Campaign

Act on Fracking

Ohio Environmental Council, September 5, 2017

COMMONSENSE STANDARDS TO PROTECT OHIO COMMUNITIES

Horizontal Fracking is a new way of drilling that involves injecting water, chemicals, and sand deep underground to release oil and gas from shale rock. This type of drilling is happening mostly in the Appalachian region of Ohio.

Fracking is inherently risky. There have already been a number of fires, explosions, and chemical spills in Ohio, and because we lack adequate protections, Ohio families and our natural environment have taken a beating.

UNDERSTANDING WHAT’S AT STAKE

One of the worst examples of this occurred in the summer of 2014, when we witnessed a terrible accident at a fracking site in Clarington, Ohio. 25 families living nearby had to evacuate their homes and toxic chemicals leaked into a nearby stream. One local man reported watching in horror as black ash and debris began falling on his children as they were swimming in the backyard pool.

How did this happen?

Several trucks at a nearby fracking site caught fire, triggering a series of more than 30 explosions. The fracking operation was RIGHT next to a stream that feeds into a major drinking water source, and was within two football fields’ distance from two homes!

Immediately after the accident, emergency workers and drinking water managers weren’t sure how best to protect residents. The fracking company responsible for the fire did not release complete details to the appropriate authorities on all of the chemicals that were used and stored on site. Unfortunately, they are not even required to under Ohio law.

A FAIR AND RESPONSIBLE WAY TO KEEP OHIOANS SAFE

Every industry that deals with potentially hazardous chemicals is required to follow laws to keep the public safe. Unfortunately in Ohio, the fracking industry has been given special exemptions from some of these rules.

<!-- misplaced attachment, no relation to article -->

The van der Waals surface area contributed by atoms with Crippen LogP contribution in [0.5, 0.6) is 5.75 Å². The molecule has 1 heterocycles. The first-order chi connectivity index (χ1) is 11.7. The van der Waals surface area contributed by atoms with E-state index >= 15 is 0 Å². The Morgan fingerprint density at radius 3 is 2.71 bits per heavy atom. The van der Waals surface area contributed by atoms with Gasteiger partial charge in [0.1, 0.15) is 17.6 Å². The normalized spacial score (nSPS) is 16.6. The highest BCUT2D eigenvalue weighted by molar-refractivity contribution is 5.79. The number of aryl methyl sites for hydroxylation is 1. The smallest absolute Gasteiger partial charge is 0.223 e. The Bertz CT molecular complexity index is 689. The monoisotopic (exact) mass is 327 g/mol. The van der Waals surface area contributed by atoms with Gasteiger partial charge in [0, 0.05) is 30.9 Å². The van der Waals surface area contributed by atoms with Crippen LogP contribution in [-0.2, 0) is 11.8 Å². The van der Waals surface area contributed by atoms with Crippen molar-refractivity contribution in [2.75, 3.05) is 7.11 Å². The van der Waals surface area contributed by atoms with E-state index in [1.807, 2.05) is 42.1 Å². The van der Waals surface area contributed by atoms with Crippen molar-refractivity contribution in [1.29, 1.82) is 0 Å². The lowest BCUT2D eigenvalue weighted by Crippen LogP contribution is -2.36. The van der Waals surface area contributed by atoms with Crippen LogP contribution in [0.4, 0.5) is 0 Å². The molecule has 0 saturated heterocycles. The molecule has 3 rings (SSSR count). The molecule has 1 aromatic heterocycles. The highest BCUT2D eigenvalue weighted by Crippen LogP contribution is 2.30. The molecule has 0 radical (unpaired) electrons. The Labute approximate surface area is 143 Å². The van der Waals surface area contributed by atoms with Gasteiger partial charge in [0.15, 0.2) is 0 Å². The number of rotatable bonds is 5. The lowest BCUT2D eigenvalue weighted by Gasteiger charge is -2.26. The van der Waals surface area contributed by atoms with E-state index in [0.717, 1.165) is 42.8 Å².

Fracking operations pump some 750 chemicals into frack water before unleashing it underground. We know that at least 65 of these chemicals are listed as hazardous by the federal government— potentially causing kidney, liver, heart, blood, and brain damage through prolonged exposure.

And one-third of fracking fluids—including toxic chemicals—remain in the ground after drilling, posing a potential hazard to ground water drinking sources. In fact, a recent US EPA study revealed, for the first time ever, specific cases of water contamination from fracking.

First responders and the community have a right to know about these extremely hazardous chemicals through a federal law called the Emergency Planning and Community Right-to-Know law or EPCRA. However, under existing Ohio law, fracking companies have a special exemption from reporting their hazardous chemical inventories directly to local firefighters and local emergency planners.

Think about that. Those charged with keeping us safe, those who rush to the scene of an emergency as we flee from it, are not equipped with basic information about what they’re up against. Those making sure our water is clean and safe are not entitled to know what chemicals have leaked or spilled into our drinking water, because the chemical information is considered “trade secret.”

These exemptions don’t make sense. That’s why we’re joining with Ohioans across the state to demand better, more protective safeguards for Ohio communities. We need:

  1. More transparency. Fracking companies should be required to notify emergency planners and respondersabout all fracking chemicals stored on-site or in-use before an accident or spill occurs. Fracking companies must also immediately share “trade secret” chemical information during emergencies. This would make sure fire departments, first responders, Ohio EPA, and drinking water authorities know what they’re up against.
  2. Greater distances between fracking facilities and our homes, streams, and drinking water supplies. It is unacceptable that a fracking well can be closer to a waterway than the distance between home plate and the pitcher’s mound and that there is no required distance between a fracking well and a public water supply intake. Ohio has some of the weakest setback requirements in the nation.
  3. Increased funding. We need additional training and equipment for state and local emergency responders to deal with the uptick in fracking emergencies. Firefighters and Ohio EPA emergency response personnel should have up-to-date tools to be able to do their job to protect the public.

Will you join us in calling on Ohio lawmakers to make these reasonable, commonsense protections a reality? Please add your name to the growing list of Ohioans who know that our state can do better. Fill out your information on this simple form if you’re interested in learning how you can join the statewide effort to act on fracking.